We did once run a month-long tour on horseback from Kyrgyzstan, all the way through Tajikistan, into Afghanistan. It was a crazy idea, hatched by myself and my great friend Dom Mocchi. Needless to say, it didn’t all go according to plan, but by hook and by crook we did just about pull it off. That, along with a journey down the Congo River and another on camels across the notorious Ténéré Desert, are probably the most adventurous trips we’ve ever run. Why don’t we do them anymore – ask Marc, but I think he wants to sleep at night!  

What’s the best Wild Frontiers trip you’ve been on?

Well, it would be hard to beat the first running of India in Slow Motion or any running of the Pakistan Hindu Kush Adventure tours, but other than that I have had some incredible riding trips, like the first time we rode across the Mountains of Heaven in Kyrgyzstan with Richard Dunwoody and when we rode across the Andes in Chile and Argentina. Sadly, as part of our evolution, we have had to stop running riding group tours, now only running them as private tailor-made adventures, so as to concentrate better on our other tour types.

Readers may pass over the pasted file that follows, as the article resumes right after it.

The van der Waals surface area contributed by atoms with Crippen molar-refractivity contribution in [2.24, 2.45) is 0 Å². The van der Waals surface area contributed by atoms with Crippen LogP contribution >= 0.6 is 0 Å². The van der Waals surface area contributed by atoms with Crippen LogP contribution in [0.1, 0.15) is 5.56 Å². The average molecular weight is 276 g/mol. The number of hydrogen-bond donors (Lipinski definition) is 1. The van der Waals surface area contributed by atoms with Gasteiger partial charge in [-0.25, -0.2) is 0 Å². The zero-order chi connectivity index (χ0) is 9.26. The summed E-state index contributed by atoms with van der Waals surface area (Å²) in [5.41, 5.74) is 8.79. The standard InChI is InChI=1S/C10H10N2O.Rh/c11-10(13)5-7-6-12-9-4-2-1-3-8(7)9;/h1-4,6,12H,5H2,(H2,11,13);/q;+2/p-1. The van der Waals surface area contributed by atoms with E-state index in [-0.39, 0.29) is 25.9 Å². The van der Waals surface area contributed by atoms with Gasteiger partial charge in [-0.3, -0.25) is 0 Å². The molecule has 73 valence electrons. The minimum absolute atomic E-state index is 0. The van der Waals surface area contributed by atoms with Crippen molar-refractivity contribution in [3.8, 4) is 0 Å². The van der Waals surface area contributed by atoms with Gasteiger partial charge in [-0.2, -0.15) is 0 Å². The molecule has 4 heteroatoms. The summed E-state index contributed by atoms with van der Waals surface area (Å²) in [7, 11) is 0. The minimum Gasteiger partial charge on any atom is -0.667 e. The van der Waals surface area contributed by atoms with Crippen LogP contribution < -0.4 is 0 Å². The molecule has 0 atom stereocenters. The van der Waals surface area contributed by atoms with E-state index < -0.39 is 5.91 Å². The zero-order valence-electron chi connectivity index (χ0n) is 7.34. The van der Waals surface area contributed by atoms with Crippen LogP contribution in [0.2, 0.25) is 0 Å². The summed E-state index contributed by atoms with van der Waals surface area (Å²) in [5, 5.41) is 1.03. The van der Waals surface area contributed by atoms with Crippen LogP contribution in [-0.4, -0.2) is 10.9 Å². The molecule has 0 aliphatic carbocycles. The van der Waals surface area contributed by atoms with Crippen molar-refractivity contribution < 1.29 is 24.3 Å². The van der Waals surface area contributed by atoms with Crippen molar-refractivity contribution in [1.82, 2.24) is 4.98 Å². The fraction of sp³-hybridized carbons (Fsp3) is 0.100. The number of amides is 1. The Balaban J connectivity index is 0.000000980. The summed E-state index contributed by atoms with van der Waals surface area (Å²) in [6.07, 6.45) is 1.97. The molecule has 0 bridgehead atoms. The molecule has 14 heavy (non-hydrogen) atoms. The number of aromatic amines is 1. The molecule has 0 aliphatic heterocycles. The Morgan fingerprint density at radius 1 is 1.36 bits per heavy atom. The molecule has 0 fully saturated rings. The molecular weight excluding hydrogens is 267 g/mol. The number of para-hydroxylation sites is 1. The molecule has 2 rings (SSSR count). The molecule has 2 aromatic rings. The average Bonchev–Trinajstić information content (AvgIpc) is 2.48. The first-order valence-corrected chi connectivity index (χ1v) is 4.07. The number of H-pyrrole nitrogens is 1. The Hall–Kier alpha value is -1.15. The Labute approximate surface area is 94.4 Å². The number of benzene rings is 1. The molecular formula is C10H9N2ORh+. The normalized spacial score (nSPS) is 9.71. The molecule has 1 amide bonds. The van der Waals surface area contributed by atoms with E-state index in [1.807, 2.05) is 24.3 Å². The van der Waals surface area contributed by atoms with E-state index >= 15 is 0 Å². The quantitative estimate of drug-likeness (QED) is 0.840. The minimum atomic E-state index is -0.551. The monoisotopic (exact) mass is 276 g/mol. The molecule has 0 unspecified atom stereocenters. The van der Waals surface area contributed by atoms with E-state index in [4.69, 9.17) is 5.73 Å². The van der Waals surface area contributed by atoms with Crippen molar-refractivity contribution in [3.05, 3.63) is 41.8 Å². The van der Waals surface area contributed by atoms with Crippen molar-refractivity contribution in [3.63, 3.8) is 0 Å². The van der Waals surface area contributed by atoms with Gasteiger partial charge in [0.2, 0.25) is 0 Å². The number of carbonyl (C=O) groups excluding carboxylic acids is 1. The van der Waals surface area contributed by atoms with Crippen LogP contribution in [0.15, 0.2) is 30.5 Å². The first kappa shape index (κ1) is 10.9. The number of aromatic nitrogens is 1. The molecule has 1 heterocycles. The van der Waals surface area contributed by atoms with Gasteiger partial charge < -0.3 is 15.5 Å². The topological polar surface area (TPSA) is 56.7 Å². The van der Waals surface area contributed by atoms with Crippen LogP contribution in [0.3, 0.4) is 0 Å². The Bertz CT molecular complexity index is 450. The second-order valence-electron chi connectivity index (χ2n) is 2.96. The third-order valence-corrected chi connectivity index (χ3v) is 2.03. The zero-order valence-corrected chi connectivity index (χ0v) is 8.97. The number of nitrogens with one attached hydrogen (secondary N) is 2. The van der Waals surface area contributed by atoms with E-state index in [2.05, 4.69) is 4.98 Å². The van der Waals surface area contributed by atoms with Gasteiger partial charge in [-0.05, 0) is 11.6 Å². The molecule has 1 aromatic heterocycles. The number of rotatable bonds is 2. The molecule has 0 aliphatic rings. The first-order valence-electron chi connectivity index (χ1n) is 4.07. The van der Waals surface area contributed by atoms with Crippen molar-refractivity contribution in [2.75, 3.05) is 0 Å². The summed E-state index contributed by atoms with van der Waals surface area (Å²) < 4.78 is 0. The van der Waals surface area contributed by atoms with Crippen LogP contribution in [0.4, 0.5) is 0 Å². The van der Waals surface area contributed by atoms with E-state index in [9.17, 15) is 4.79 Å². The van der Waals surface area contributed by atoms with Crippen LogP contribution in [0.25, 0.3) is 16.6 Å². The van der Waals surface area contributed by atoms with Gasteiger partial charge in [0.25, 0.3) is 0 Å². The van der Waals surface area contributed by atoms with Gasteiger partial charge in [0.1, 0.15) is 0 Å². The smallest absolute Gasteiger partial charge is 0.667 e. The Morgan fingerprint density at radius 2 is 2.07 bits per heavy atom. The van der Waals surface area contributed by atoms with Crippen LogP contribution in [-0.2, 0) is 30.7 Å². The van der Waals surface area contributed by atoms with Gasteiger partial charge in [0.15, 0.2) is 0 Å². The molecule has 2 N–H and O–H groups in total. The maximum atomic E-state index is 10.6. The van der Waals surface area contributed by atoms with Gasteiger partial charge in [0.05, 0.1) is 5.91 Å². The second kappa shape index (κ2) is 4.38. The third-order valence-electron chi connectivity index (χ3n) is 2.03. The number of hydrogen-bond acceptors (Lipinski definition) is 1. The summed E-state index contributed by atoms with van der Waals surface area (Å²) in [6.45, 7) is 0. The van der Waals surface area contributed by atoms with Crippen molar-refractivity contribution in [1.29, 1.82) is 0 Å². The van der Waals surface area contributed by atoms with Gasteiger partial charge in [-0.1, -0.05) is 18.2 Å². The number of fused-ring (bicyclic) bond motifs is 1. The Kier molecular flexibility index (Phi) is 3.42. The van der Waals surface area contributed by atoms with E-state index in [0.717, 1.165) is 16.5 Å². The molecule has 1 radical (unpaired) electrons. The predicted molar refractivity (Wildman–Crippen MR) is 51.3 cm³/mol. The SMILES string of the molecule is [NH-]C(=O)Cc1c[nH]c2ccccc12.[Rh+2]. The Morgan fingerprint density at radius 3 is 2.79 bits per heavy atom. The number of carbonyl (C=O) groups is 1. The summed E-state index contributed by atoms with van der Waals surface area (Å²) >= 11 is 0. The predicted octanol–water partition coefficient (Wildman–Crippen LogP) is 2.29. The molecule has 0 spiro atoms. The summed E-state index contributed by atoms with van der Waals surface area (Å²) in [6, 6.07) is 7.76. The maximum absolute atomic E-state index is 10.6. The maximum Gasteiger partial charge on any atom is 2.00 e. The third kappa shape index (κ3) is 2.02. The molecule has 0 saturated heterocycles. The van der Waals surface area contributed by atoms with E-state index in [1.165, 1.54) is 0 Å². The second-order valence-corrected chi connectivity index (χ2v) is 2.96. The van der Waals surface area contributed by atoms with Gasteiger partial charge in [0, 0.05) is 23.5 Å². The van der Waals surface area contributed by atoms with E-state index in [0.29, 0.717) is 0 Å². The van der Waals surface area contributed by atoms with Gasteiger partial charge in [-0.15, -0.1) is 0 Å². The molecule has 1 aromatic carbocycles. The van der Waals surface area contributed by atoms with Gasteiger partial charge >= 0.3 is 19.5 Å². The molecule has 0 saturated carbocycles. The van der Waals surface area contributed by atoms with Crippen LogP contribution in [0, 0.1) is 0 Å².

With that in mind, I had a great cultural trip to Guatemala for Christmas 2019 and a wonderful walking tour of eastern Turkey in the pandemic summer of 2020. But to be honest I am a traveller. I love seeking out new things, meeting new people, and seeing new sites. I can’t honestly remember a trip I did not enjoy – even when things have gone wrong!

What tour haven't you experienced yet but are most desperate to?

I’m desperate to get to Japan – so in 2024 perhaps it’ll be the Land of the Samurai!